At a glance:
- While some areas of workplace diversity have improved, disability inclusion lacks progress.
- Misconceptions, and a lack of awareness and understanding has disability inclusion behind other areas like gender and sexuality.
- More needs to be done by larger organisations that have the resources to lead this change.
On a human level it’s important for employers to progress diversity, equity and inclusion (DEI) so that all people – regardless of age, gender, ability, cultural background, sexuality and other points of difference – can enjoy employment free from bias and discrimination. DEI also matters in recruitment, as without targeting and attracting people with diverse perspective and experience, organisations limit their talent pool and forego the significant value that diversity can bring.
From a macroeconomic perspective, disability employment presents an even more significant opportunity. In its ‘Willing to Work’ report the Australian Human Rights Commission estimates that employing people with disability could add over $50 billion to the country’s GDP by 2050. But to achieve this Australia would need to perform as one of the top eight OECD countries for employment of people with disability – an ambitious target given Australia’s current performance in this area.
So, with all of the benefits and value that come from disability inclusion, why progress has been slow? And what support is available to help businesses move the dial on diversity inclusion? We invited Jennifer Grove, a Partner at Gerard Daniels, to draw on her experience in Executive Search and as a Board Member for Edge Employment Solutions, to explore this issue.
Room for improvement
To create new opportunities and build more inclusive workplaces for people with disability, first we must face (and begin to feel uncomfortable about) the facts.
- More than 1 million working-age people with disability are currently employed or looking for work in Australia. This may seem significant, but this equates to just 53.4 per cent of people with disability being employed, compared with 84.1 per cent of people without disability. People with disability are also twice as likely to be unemployed.
- If you’re wondering how our disability employment performance stacks up internationally, the facts are just as grim: Australia last ranked 21st out of 29 OECD countries.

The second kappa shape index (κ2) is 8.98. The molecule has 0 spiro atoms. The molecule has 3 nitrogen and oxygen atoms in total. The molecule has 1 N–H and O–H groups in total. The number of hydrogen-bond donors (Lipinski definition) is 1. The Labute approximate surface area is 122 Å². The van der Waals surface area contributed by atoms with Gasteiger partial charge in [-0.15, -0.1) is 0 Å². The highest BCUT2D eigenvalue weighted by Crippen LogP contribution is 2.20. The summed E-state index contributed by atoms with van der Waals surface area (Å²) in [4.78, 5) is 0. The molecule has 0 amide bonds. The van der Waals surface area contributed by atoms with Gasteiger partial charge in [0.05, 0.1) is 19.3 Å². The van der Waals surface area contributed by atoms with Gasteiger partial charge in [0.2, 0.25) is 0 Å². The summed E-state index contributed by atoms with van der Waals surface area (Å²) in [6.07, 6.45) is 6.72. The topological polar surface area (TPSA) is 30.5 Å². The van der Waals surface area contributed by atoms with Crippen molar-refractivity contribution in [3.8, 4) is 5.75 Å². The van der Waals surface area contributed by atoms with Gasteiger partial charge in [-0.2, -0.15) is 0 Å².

“As a society we have to acknowledge that there is room for improvement,” says Jennifer. “We must also continue to look critically at how we build disability inclusive workplaces, and address the misconceptions and other barriers that people with disability face.”
Barriers to disability employment
People with disability continue to face many unique challenges in finding work, and staying employed.
Lack of understanding
A lack of understanding is one of the most significant challenges that people with disability face. “For many organisations, actively employing people with disability simply feels too hard,” says Jennifer. “These businesses don’t fully understand or seek to know what support is available, what change is required, or how to go about bringing people with disability into their workplace.”
“Disability is also broad, and because not all disabilities present visibly, it is not something that employers are always aware of or actively addressing,” Jennifer continues. “This general lack of understanding makes it challenging for people with disability to find employment, and it prevents employers from adequately supporting the people with disability within their workforce.”
Assumptions and misconceptions
Many misconceptions still exist around employing people with disability, which can restrict all stages of attracting, recruiting and onboarding new talent.
- For example, many employers think of disability in terms of what they can see, with 90.9 per cent of employers’ dominant associations being with physical disability. Yet 90 per cent of the 4.4 million people with disabilities in Australia live with an invisible disability.